Earth's field
© Wikipedia
Computer simulation of the Earth's field in a period of normal polarity between reversals.[1] The lines represent magnetic field lines, blue when the field points towards the center and yellow when away. The rotation axis of the Earth is centered and vertical. The dense clusters of lines are within the Earth's core.[2]
New paper confirms what I said in both Not by Fire but by Ice and Magnetic Reversals and Evolutionary Leaps, that low magnetic-field strength during magnetic reversals can trigger both extinctions and evolution.

Unfortunately, magnetic-field strength is now declining rapidly.**


New fossil finds, improved fossil dating, knowledge of the past strength of Earth's magnetic field, and refinements in the human evolutionary tree, suggest a link between ultraviolet radiation (UVR), magnetic field strength, and mammalian evolution, says a new paper by Channell and Vigliotti.

The earth's magnetic field shields us from galactic cosmic rays and solar wind, and from harmful UVR. During magnetic reversals, that protection declines.

Over approximately the last 200,000 years, evolutionary changes corresponding to low geomagnetic-field strength support the proposition that UVR that can affect mammalian evolution by influencing DNA and Y chromosomes.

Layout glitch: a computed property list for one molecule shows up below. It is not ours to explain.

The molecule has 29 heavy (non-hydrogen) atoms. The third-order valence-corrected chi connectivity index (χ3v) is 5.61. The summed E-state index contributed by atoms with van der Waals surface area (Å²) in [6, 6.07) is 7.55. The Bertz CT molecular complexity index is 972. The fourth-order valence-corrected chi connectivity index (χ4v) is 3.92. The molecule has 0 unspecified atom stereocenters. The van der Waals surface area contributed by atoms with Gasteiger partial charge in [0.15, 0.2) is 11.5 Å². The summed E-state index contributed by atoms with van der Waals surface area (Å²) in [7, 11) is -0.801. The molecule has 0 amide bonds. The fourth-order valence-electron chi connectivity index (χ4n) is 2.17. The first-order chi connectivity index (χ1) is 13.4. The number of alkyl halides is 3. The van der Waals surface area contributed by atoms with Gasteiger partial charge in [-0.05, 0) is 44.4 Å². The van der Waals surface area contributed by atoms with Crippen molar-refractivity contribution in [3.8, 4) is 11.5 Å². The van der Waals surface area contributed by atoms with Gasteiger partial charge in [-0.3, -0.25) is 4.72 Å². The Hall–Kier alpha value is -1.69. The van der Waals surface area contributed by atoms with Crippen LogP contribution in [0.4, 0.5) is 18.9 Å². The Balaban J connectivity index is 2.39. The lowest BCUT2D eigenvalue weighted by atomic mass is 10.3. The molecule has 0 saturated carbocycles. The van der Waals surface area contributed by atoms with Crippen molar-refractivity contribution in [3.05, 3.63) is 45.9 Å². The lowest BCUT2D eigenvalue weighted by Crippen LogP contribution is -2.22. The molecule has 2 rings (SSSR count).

The demise of the Neanderthals about 41,000 years ago can be closely tied to low magnetic-field strength during the Laschamp magnetic excursion, and the survival of anatomically modern humans can be attributed to the evolutionary response to UVR flux.

Fossils in Australia and Eurasia from about 40,000 years ago, close to the Laschamp and Blake magnetic excursions, record an important die‐off of large mammals that included Neanderthals in Europe.

In the Americas and Europe, a large mammalian die‐off occurred about 13,000 years ago. Both die‐offs can be linked to low magnetic field strength implying that UVR flux variations to Earth's surface influenced mammalian evolution.

Comment: Correlation may not be causation: Volcanoes, Earthquakes And The 3,600 Year Comet Cycle

Magnetic excursions have been named after the location where they were initially recorded such as Mono Lake (34 ka), Laschamp (41 ka), Blake (~115 ka), Iceland Basin (190 ka), and Pringle Falls (211 and/or 238 ka).

At least seven magnetic excursions have been documented in lavas and sediments of the last 300,000 years.

See entire 43-page paper, "The Role of Geomagnetic Field Intensity in Late Quaternary Evolution of Humans and Large Mammals:"

Thanks to Richard Allen for this link

** Note: When I wrote Not by Fire but by Ice, the earth's magnetic field strength had been declining five percent per century. Now it's declining five percent per decade!